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A question for experienced mechanics Answered

I  know someone who has a newer model of the Dodge Ram with a Hemi V8.  It has a special gas-saving feature which turns off 4 of the cylinders when it is at highway speeds.  I was wondering if this was a practical idea to do to an old 350 small block.  I know that you could just unplug the spark plugs to 4 cylinders.  Of course, you would have to do something to release the pressure also. (I was thinking of removing the entire spark plug.) I am not very experienced in auto mechanics so I was wondering if anyone here could figure this out.  PS : This option of shutting down cylinders was also available in older Cadillacs I beleive it was called the 4-6-8, which shut down either 2 or 4 cylinders.  This engine however, was known for it's problems, which is why I was wondering about doing this.


before reading anyone's answers on here i thought that it would be a matter of the ECM not sending a signal to the injectors on four of the cylinders, there for not using excess gas when you are coasting down the highway. I highly doubt there are kits like this for a SBC motor as people who usually use these motors are trying to get the HP and torque up and not caring to much about gas milage. You may be able to buy a crate engine (engine ready to be put into a vehical) that will do what you want.

You can disconnect the spark plugs but you'll only get less mileage. Those cylinders will still be sucking fuel/air mix and your emissions will skyrocket. Bad idea.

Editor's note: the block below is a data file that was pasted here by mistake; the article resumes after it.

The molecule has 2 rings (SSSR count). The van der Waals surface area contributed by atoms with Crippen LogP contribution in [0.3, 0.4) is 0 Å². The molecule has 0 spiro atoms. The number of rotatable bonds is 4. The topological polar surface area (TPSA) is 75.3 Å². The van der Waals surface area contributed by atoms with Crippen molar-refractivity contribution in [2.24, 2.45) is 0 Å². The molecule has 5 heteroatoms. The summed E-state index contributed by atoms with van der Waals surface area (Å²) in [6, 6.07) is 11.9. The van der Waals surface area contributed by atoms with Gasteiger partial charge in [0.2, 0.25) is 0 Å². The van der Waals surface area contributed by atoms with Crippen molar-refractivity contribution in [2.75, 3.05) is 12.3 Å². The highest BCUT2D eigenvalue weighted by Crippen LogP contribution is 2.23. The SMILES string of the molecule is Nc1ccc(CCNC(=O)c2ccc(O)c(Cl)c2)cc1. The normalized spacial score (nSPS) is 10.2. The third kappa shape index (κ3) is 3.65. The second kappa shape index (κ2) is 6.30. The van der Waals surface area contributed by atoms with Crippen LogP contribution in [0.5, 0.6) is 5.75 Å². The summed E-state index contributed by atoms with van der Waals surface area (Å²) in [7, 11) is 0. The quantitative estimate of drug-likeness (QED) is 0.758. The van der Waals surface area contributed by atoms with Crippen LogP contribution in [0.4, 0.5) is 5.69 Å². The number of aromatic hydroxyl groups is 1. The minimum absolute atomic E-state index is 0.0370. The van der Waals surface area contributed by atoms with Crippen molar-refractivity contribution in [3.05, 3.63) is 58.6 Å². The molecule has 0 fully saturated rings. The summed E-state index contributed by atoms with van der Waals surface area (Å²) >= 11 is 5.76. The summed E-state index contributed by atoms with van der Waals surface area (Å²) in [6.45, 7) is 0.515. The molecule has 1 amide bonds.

You can't just remove a spark plug and run the engine.  The piston would still be sucking air.  Some from the carb and some thru the sparkplug hole.  That air would contain dirt water etc.  bad for the engine.  It would also be expelling gasoline/air mix into the engine compartment where it might catch fire.  Very bad for motor and you.

I don't know how Dodge does it but I have a feeling that they open the exhaust valve on the four they don't want running.  That way they are not sucking gas/air mix.  You still would suck some of the exhaust mixture back and forth into the cylinder but at least it's been filtered once.  You still have the resistance of the pistons going up and down.

What you really need is a motor that is a v8 cut in half with a clutch between them so that you could turn off the front four cylinders and disconnect them from the back 4 that you are running.

I don't know of any way to implement turning off cylinders on motors with out re-designing the motor.

"In order to eliminate the pumping losses," says Meagher, "you need to disable both the intake and exhaust valve." This results in a completely sealed, deactivated cylinder, which is essentially an air spring being acted upon by a piston. Virtually all the work put into it during compression is returned to the crank during decompression, finally giving credence to the old joke about piston-return springs. (That's nothing. Wait 'til you hear about the muffler valve...)


Well, its not sealed, it's open to the exhaust and the intake. So you would have to open both valves AND have a diverter valve that closes those 4 intakes and shunts them to a filtered vent. Or something like that.

If you seal the cylinder you will incur a loss of power due to the compression stroke requiring more energy to accomplish than the pressure returns.


A modern engine is going to have a fuel injection system, not a carburetor, so the same source of air can go in because there isn't any fuel added to it.

You're right about the injector. you can just turn it off so fuel probably wouldn't be getting in the dead cylinder.

You should read the rest of the article. As far as I know their engine really does do what they say it's doing.

Multi-Displacement System
.  As has been pointed out, it really is a different creature than an old Chevy (or Ford, or Chrysler, or ...) SB (or BB). You can't turn one into the other.

I read Re's answer, and I am thinking that the Dodge is electronic fuel-injection. So "yes" in principle, but you'd need a similar fuel-control unit.